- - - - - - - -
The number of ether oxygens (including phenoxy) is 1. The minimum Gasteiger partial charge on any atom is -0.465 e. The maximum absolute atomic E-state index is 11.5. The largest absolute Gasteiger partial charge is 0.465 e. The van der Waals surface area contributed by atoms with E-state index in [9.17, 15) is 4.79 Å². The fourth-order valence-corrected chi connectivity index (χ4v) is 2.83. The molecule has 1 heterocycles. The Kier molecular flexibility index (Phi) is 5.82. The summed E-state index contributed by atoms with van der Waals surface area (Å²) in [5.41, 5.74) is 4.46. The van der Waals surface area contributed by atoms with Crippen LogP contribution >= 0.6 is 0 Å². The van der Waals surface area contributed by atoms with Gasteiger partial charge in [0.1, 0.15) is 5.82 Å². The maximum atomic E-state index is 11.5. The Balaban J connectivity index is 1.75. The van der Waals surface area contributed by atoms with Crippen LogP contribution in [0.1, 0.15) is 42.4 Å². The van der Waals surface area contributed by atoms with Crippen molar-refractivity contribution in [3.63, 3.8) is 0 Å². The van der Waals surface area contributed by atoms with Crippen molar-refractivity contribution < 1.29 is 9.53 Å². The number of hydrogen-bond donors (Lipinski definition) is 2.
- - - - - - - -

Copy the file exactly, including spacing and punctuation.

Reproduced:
The number of ether oxygens (including phenoxy) is 1. The minimum Gasteiger partial charge on any atom is -0.465 e. The maximum absolute atomic E-state index is 11.5. The largest absolute Gasteiger partial charge is 0.465 e. The van der Waals surface area contributed by atoms with E-state index in [9.17, 15) is 4.79 Å². The fourth-order valence-corrected chi connectivity index (χ4v) is 2.83. The molecule has 1 heterocycles. The Kier molecular flexibility index (Phi) is 5.82. The summed E-state index contributed by atoms with van der Waals surface area (Å²) in [5.41, 5.74) is 4.46. The van der Waals surface area contributed by atoms with Crippen LogP contribution >= 0.6 is 0 Å². The van der Waals surface area contributed by atoms with Gasteiger partial charge in [0.1, 0.15) is 5.82 Å². The maximum atomic E-state index is 11.5. The Balaban J connectivity index is 1.75. The van der Waals surface area contributed by atoms with Crippen LogP contribution in [0.1, 0.15) is 42.4 Å². The van der Waals surface area contributed by atoms with Crippen molar-refractivity contribution in [3.63, 3.8) is 0 Å². The van der Waals surface area contributed by atoms with Crippen molar-refractivity contribution < 1.29 is 9.53 Å². The number of hydrogen-bond donors (Lipinski definition) is 2.